But all of that work (except for the test audience) gets our moment a little closer to the Truth, and that’s what we want, that’s what we need to preserve, even if we sacrifice a little spontaneity to get there.
Still, spontaneity isn’t a bad thing, and moments like the ones above led us
looking for a way to re-incorporate these live moments back into our work. We’re now in pre-production on The Retreat, a film about both theatre and the movies, about a group of performers who recreate their failed relationships on the stage. We’re excited to see what happens on that stage, in front of an audience, behind the curtains, and behind the camera. We’re ready to capture more moments of rottweilers, or whatever is over that fence, especially the memories that ambush us.
Support THE RETREAT, a new film from An Open Place Productions here.
Contact the team anytime through www.anopenplace.com.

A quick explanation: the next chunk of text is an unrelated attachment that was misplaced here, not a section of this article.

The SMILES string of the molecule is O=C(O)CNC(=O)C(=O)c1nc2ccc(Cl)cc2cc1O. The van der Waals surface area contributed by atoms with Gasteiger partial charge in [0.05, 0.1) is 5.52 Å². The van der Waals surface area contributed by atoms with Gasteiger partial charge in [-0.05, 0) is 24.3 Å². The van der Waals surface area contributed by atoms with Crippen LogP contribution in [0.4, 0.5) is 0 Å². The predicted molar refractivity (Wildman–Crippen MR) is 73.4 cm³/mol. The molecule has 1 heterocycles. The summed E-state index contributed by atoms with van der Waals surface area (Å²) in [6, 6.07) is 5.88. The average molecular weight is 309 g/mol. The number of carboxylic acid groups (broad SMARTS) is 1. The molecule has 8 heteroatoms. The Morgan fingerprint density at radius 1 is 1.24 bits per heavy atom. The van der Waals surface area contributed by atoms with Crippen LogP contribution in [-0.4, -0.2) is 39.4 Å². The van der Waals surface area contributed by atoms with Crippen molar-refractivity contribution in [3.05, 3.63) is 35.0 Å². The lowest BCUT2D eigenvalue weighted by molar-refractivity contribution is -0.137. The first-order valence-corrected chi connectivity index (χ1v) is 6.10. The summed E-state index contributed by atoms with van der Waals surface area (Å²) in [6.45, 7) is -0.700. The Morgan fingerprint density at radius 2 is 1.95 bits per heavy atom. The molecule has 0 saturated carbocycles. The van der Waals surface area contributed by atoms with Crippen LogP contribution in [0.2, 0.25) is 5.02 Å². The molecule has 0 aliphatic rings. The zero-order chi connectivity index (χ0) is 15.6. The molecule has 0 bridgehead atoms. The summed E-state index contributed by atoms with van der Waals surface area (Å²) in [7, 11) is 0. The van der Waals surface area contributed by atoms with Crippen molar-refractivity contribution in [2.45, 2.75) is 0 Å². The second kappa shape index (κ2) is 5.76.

Jeremy Waltman is a director and writer from Tacoma, PA. His work began in graphic novels such as German and An Open Place. It evolved into film concept art and international galleries. When not filming he can be found teaching digital media and art in various colleges and universities. He currently resides in the Appalachian Mountains.
Adam Lucas is a playwright and screenwriter from Tacoma, PA. Like him, his plays stick primarily to the east coast. His produced works for the stage includeFlood Story, Suffer the Support, and De(con)struction, about the late Andy Kaufman. His works for the screen include the short films Red Lace and My Four Inch Precious, which did well enough at the festivals, thank you very much. He has also doctored things for the small screen, both here and there, but he won’t tell you what. He currently resides in Brooklyn.
Check out Adam and Jeremy’s other Film Courage article